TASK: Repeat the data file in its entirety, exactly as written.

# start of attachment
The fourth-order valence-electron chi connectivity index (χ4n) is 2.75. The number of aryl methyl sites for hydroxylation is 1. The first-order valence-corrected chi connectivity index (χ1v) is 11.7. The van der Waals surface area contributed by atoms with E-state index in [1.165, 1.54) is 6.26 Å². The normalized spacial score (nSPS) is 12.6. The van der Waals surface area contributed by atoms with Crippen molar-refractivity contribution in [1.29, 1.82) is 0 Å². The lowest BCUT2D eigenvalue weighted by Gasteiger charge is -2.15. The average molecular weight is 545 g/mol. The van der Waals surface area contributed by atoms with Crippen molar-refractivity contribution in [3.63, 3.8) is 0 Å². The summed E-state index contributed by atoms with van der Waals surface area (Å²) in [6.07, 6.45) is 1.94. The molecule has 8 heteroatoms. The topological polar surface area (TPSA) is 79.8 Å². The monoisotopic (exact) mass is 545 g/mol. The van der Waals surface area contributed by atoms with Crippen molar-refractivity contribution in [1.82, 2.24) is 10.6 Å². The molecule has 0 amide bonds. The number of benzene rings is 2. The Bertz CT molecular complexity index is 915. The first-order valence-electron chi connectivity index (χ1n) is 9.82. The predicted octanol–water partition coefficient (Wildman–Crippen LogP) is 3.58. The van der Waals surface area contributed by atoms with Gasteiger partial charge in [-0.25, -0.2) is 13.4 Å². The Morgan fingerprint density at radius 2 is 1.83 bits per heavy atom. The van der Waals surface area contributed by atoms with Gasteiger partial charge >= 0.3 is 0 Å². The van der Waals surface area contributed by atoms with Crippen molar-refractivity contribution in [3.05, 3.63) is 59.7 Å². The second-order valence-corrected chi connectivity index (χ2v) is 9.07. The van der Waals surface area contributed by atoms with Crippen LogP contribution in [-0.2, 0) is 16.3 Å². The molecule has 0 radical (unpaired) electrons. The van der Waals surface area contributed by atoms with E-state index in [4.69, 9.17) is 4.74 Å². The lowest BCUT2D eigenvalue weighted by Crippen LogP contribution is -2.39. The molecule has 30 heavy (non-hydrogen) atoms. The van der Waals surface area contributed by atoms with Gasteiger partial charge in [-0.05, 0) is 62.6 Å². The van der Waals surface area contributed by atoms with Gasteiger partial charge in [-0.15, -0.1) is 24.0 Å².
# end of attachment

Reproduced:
The fourth-order valence-electron chi connectivity index (χ4n) is 2.75. The number of aryl methyl sites for hydroxylation is 1. The first-order valence-corrected chi connectivity index (χ1v) is 11.7. The van der Waals surface area contributed by atoms with E-state index in [1.165, 1.54) is 6.26 Å². The normalized spacial score (nSPS) is 12.6. The van der Waals surface area contributed by atoms with Crippen molar-refractivity contribution in [1.29, 1.82) is 0 Å². The lowest BCUT2D eigenvalue weighted by Gasteiger charge is -2.15. The average molecular weight is 545 g/mol. The van der Waals surface area contributed by atoms with Crippen molar-refractivity contribution in [3.63, 3.8) is 0 Å². The summed E-state index contributed by atoms with van der Waals surface area (Å²) in [6.07, 6.45) is 1.94. The molecule has 8 heteroatoms. The topological polar surface area (TPSA) is 79.8 Å². The monoisotopic (exact) mass is 545 g/mol. The van der Waals surface area contributed by atoms with Crippen molar-refractivity contribution in [1.82, 2.24) is 10.6 Å². The molecule has 0 amide bonds. The number of benzene rings is 2. The Bertz CT molecular complexity index is 915. The first-order valence-electron chi connectivity index (χ1n) is 9.82. The predicted octanol–water partition coefficient (Wildman–Crippen LogP) is 3.58. The van der Waals surface area contributed by atoms with Gasteiger partial charge in [-0.25, -0.2) is 13.4 Å². The Morgan fingerprint density at radius 2 is 1.83 bits per heavy atom. The van der Waals surface area contributed by atoms with Gasteiger partial charge >= 0.3 is 0 Å². The van der Waals surface area contributed by atoms with Crippen molar-refractivity contribution in [3.05, 3.63) is 59.7 Å². The second-order valence-corrected chi connectivity index (χ2v) is 9.07. The van der Waals surface area contributed by atoms with Crippen LogP contribution in [-0.2, 0) is 16.3 Å². The molecule has 0 radical (unpaired) electrons. The van der Waals surface area contributed by atoms with E-state index in [4.69, 9.17) is 4.74 Å². The lowest BCUT2D eigenvalue weighted by Crippen LogP contribution is -2.39. The molecule has 30 heavy (non-hydrogen) atoms. The van der Waals surface area contributed by atoms with Gasteiger partial charge in [-0.05, 0) is 62.6 Å². The van der Waals surface area contributed by atoms with Gasteiger partial charge in [-0.15, -0.1) is 24.0 Å².